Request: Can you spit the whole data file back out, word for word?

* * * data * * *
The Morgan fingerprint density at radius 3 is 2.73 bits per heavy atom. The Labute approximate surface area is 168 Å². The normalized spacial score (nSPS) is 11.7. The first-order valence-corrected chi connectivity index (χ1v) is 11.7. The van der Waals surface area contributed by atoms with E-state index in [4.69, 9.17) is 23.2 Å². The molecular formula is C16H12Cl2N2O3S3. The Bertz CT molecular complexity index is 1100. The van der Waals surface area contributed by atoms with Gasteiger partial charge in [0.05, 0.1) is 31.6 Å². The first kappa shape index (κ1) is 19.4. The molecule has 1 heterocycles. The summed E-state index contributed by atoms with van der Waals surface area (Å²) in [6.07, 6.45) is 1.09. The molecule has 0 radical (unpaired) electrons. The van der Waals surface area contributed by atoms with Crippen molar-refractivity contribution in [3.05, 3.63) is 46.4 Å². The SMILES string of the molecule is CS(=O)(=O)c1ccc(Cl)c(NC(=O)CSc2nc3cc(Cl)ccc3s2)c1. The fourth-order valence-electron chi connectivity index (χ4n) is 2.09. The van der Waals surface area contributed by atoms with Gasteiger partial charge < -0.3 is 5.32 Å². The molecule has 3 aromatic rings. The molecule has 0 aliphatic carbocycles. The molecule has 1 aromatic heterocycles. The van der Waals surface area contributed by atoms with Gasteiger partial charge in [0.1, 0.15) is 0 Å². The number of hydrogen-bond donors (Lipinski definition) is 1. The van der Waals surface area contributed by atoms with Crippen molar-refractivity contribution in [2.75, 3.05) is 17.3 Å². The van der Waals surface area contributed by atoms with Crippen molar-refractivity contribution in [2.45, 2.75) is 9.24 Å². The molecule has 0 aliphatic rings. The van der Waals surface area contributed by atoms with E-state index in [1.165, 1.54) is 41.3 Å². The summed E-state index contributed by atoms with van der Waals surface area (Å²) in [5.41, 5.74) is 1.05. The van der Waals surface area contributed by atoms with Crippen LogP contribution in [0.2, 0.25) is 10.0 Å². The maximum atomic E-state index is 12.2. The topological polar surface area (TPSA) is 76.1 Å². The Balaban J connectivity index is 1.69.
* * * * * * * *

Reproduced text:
The Morgan fingerprint density at radius 3 is 2.73 bits per heavy atom. The Labute approximate surface area is 168 Å². The normalized spacial score (nSPS) is 11.7. The first-order valence-corrected chi connectivity index (χ1v) is 11.7. The van der Waals surface area contributed by atoms with E-state index in [4.69, 9.17) is 23.2 Å². The molecular formula is C16H12Cl2N2O3S3. The Bertz CT molecular complexity index is 1100. The van der Waals surface area contributed by atoms with Gasteiger partial charge in [0.05, 0.1) is 31.6 Å². The first kappa shape index (κ1) is 19.4. The molecule has 1 heterocycles. The summed E-state index contributed by atoms with van der Waals surface area (Å²) in [6.07, 6.45) is 1.09. The molecule has 0 radical (unpaired) electrons. The van der Waals surface area contributed by atoms with Crippen molar-refractivity contribution in [3.05, 3.63) is 46.4 Å². The SMILES string of the molecule is CS(=O)(=O)c1ccc(Cl)c(NC(=O)CSc2nc3cc(Cl)ccc3s2)c1. The fourth-order valence-electron chi connectivity index (χ4n) is 2.09. The van der Waals surface area contributed by atoms with Gasteiger partial charge < -0.3 is 5.32 Å². The molecule has 3 aromatic rings. The molecule has 0 aliphatic carbocycles. The molecule has 1 aromatic heterocycles. The van der Waals surface area contributed by atoms with Gasteiger partial charge in [0.1, 0.15) is 0 Å². The number of hydrogen-bond donors (Lipinski definition) is 1. The van der Waals surface area contributed by atoms with Crippen molar-refractivity contribution in [2.75, 3.05) is 17.3 Å². The van der Waals surface area contributed by atoms with Crippen molar-refractivity contribution in [2.45, 2.75) is 9.24 Å². The molecule has 0 aliphatic rings. The van der Waals surface area contributed by atoms with E-state index in [1.165, 1.54) is 41.3 Å². The summed E-state index contributed by atoms with van der Waals surface area (Å²) in [5.41, 5.74) is 1.05. The van der Waals surface area contributed by atoms with Crippen LogP contribution in [0.2, 0.25) is 10.0 Å². The maximum atomic E-state index is 12.2. The topological polar surface area (TPSA) is 76.1 Å². The Balaban J connectivity index is 1.69.